Over the past couple of weeks, a new effort by Google has started coming into focus. First discovered as ‘Chromebook X’ and later revealed to be moving forward as ‘Chromebook Plus’, Google’s move to create a differentiation in the Chromebook ecosystem is one that could have lasting ramifications on the market as a whole. Specifically, the consumer market is the main target of this new branding, and if it gets leveraged in the right way, I think Google could use ‘Chromebook Plus’ to push us to a new level of fit and finish in the ChromeOS landscape.
What is ‘Chromebook X’ or ‘Chromebook Plus’
You can read the original findings on ‘Chromebook X’ here or the follow-up post about all of this falling under the ‘Chromebook Plus’ branding moving forward; but if you want to stay put, I’ll give you the quick and simple rundown.
‘Chromebook Plus’ (how I’ll refer to it from here on) looks to be a branding that will do a few things for Chromebooks. First, it will give them added branding on the outside and on the inside with additionas like a custom boot screen. Second, it will mean those Chromebooks will be in line to get additional features that standard Chromebooks won’t have (stuff like 16 virtual desks). And third, it will give Google back a bit of control over 3rd party manufacturers who want to be included in the new ‘Chromebook Plus’ marketing.
While this sort of move could be looked at as Google splitting things into premium and non-premium devices, it goes far deeper than just that. Included in the early ‘Chromebook Plus’ findings is the fact that entry-level processors are in the conversation. 12th-gen Alder Lake-N chips are already being included in the ‘Chromebook Plus’ equation, so none of these changes allude to a premium-only sort of club. Instead, ‘Chromebook Plus’ will likely be all about user experience meeting the Google-set standard.
How Google could leverage this to push for better Chromebooks
Think about the devices Google has made over the years in the ChromeOS space. The Chromebook Pixels (2013 and 2015), Pixelbook, Pixel Slate, and Pixelbook Go are all fantastic examples of what it means to pay attention to details that many times go untouched. While some of those Chromebooks had big specs for the time they were released, devices like the Pixelbook Go delivered the same excellent, enviable user experience on pretty middling hardware.
Now consider the HP Dragonfly Pro Chromebook and how good that device is to use. Sat next to even their prior, just-as-expensive Elite Dragonfly Chromebook, the Dragonfly Pro simply feels different to pick up, to hold, and to use. The build feels considered and the attention to detail is clear even if you aren’t looking for it. And that device has Google’s DNA all over it.
What if we could get more of that? Devices like the Lenovo Duet, Duet 3 and Duet 5 are smaller examples of this, seeing Google a bit more involved in the overall crafting process than normal Chromebooks. And you see the result of this, right? Those devices are – generally speaking – just better to use than others in the same price range. Why is that? It’s not mind-blowing specs or super-expensive parts. Instead, it’s attention to the details that make for a better overall user experience.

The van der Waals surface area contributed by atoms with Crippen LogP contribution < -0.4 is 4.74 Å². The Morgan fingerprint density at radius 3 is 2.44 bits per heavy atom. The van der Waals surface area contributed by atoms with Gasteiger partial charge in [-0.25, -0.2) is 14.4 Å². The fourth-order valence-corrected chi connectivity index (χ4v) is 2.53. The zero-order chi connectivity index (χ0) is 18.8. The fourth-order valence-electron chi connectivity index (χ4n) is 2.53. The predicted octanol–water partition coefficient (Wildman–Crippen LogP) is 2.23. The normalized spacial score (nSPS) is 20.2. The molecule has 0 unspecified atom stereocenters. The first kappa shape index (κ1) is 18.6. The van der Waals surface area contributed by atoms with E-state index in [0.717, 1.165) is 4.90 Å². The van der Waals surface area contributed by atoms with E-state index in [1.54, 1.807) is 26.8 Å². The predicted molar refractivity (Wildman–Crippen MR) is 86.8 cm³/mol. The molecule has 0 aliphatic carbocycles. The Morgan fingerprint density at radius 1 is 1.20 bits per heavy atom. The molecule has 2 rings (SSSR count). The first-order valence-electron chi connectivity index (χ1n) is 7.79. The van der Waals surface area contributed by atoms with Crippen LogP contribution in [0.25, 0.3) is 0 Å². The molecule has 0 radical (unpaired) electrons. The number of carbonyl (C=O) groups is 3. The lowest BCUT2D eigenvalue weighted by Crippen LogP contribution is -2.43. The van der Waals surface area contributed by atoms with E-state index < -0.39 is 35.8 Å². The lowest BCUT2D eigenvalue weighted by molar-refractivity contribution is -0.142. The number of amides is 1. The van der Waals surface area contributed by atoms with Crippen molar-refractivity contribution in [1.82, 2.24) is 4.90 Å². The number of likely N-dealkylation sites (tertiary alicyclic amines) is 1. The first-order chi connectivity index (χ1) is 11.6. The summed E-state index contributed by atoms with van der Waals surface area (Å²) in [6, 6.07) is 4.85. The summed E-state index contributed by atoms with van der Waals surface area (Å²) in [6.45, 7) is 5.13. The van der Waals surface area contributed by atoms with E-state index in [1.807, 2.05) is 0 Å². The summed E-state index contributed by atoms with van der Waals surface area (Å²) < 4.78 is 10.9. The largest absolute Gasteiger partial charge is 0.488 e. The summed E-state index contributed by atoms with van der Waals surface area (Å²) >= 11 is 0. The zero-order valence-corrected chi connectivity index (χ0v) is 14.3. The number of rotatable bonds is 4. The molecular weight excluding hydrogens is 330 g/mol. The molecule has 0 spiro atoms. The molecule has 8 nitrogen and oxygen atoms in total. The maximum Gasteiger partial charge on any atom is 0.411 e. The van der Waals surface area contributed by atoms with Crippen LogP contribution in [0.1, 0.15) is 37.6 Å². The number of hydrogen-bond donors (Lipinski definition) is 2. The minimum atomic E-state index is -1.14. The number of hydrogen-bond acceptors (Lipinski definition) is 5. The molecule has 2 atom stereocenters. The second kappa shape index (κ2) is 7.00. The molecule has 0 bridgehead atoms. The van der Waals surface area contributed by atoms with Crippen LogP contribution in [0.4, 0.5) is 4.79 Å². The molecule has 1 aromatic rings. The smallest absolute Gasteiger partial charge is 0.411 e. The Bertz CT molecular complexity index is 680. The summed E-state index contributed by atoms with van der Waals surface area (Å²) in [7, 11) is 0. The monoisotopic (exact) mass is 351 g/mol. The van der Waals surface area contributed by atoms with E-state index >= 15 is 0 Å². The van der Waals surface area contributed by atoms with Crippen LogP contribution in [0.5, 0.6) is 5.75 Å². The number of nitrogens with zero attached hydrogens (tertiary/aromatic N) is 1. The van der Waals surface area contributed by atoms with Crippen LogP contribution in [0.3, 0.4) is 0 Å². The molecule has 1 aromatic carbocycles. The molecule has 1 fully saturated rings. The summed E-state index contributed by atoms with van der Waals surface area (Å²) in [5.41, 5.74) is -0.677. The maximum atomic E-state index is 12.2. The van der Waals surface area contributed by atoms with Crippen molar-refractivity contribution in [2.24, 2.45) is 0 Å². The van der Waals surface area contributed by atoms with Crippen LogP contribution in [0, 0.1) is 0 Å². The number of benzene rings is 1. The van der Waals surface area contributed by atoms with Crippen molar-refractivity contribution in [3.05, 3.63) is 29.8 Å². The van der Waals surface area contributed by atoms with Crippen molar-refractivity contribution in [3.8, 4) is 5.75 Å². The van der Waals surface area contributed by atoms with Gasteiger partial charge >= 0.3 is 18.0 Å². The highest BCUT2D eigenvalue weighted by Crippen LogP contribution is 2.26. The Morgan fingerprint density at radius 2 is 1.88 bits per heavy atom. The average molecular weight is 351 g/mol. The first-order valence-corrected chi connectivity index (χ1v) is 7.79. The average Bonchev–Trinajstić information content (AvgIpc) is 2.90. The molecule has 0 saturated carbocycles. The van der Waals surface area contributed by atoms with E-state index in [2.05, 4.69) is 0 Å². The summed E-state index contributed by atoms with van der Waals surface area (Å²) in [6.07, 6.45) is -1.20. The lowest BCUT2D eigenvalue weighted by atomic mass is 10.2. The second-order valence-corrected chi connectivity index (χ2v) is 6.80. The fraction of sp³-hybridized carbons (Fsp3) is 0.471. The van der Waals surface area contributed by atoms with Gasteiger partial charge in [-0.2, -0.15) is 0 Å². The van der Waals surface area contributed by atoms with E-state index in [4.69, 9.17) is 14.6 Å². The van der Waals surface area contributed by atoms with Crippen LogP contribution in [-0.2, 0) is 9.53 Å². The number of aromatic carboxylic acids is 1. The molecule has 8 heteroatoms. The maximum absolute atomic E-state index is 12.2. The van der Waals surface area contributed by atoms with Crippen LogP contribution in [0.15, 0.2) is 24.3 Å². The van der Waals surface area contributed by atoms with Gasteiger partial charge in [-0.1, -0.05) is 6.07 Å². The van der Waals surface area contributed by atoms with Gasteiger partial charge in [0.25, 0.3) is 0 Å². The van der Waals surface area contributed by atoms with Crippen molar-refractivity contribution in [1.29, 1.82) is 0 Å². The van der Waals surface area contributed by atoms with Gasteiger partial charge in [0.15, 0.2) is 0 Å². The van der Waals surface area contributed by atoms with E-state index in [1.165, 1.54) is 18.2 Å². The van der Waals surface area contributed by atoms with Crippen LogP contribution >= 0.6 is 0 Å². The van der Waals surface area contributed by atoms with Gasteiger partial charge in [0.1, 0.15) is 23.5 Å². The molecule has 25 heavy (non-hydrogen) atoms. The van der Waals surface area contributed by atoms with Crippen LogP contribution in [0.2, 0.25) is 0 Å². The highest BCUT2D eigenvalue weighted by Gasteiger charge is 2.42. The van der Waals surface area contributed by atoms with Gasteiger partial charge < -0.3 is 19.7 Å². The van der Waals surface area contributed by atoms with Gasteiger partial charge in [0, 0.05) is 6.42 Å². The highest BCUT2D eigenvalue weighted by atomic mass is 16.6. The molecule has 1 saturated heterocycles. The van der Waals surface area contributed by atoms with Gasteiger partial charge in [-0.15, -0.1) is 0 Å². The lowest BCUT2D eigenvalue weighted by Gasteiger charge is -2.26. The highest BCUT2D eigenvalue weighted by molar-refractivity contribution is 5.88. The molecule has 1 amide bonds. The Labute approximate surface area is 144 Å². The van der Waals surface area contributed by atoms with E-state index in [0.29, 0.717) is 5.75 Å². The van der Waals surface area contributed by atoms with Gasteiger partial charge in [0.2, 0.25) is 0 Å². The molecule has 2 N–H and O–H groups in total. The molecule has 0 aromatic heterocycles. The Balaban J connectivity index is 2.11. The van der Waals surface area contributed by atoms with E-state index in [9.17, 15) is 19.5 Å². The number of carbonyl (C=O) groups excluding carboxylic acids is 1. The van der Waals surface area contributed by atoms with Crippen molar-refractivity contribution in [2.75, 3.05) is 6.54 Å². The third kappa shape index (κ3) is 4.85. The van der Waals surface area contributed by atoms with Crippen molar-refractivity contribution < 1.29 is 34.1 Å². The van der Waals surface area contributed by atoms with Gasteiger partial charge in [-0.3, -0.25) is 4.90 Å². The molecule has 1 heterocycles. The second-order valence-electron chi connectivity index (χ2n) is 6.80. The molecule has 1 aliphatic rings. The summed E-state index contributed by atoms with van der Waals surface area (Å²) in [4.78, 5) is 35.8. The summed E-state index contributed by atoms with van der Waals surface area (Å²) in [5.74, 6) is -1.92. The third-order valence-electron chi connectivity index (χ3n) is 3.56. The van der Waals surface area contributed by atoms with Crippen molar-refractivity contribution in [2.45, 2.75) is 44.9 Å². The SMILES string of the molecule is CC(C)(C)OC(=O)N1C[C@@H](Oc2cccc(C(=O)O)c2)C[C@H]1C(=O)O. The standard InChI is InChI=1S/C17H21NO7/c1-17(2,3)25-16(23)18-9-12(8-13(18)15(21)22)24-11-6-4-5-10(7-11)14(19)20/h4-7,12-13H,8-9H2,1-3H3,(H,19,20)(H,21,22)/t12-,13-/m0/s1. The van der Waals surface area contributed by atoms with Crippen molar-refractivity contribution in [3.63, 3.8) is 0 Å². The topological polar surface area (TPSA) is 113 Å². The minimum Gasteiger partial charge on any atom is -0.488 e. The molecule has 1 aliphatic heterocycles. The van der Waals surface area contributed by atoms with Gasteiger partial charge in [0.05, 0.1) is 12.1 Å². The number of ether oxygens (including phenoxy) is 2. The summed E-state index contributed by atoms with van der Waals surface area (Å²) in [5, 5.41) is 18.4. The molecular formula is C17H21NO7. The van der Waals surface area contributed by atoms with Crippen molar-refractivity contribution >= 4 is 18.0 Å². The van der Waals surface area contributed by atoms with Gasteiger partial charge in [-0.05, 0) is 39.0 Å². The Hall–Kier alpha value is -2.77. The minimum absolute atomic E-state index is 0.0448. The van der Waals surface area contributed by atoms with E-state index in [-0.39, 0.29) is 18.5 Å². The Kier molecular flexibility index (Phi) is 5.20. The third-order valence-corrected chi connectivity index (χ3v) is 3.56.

And that is precisely how this could all work moving forward. If Google can create a new baseline that qualifies any device for ‘Chromebook Plus’ status, all a manufacturer has to do is meet that standard. Sure, the internal specs need to be there, but a better webcam, better screen, a solid keyboard, etc. all need to factor into this as well. If Google can add that final touch that they seem so good at for any Chromebook that wants to be included, wouldn’t that be a great thing for Chromebooks in general?
And as more manufacturers give it a try, more people see and love those experiences, and more Chromebooks get made that carry the ‘Chromebook Plus’ branding. While manufacturers will be just fine making standard Chromebooks, if this catches on and buyers know to go into the store and simply look for the ‘Chromebook Plus’ label to find the best experiences across the board, I can’t imagine any company that builds a Chromebook not wanting to get in on this down the road.
As this happens, Google will have a bit of the control they would normally have if they were building their own fleet of Chromebooks. We’ve talked at length about why that won’t happen, but ‘Chromebook Plus’ could be the thing that gives Google the best of both worlds: partnering with manufactures while maintaining a bit of control over the end products. And again, if a company like Dell still wants to build a Chromebook to their own liking and doesn’t care about this new ‘Chromebook Plus’ seal of approval, they’ll still be free to do so.
I could see a future 12-18 months from now where there are a handful of ‘Chromebook Plus’ devices on shelves at Best Buy stores and those devices are the simiplest to recommend to potential buyers. Just like we do with devices like the Duet 5, folks like us will keep recommending these types of devices simply because they provide a great overall experience. As the Chromebook market keeps growing and we have mind-numbing numbers of options for consumers who simply want a “good Chromebook,” this new ‘Chromebook Plus’ branding could be the best way Google has of cutting through the noise and showing consumers the easiest way to choose a fantastic Chromebook that they’ll love. And here’s hoping ‘Chromebook Plus’ comes with a bit of oversight on the naming of those devices, too. But that’s a story for another time.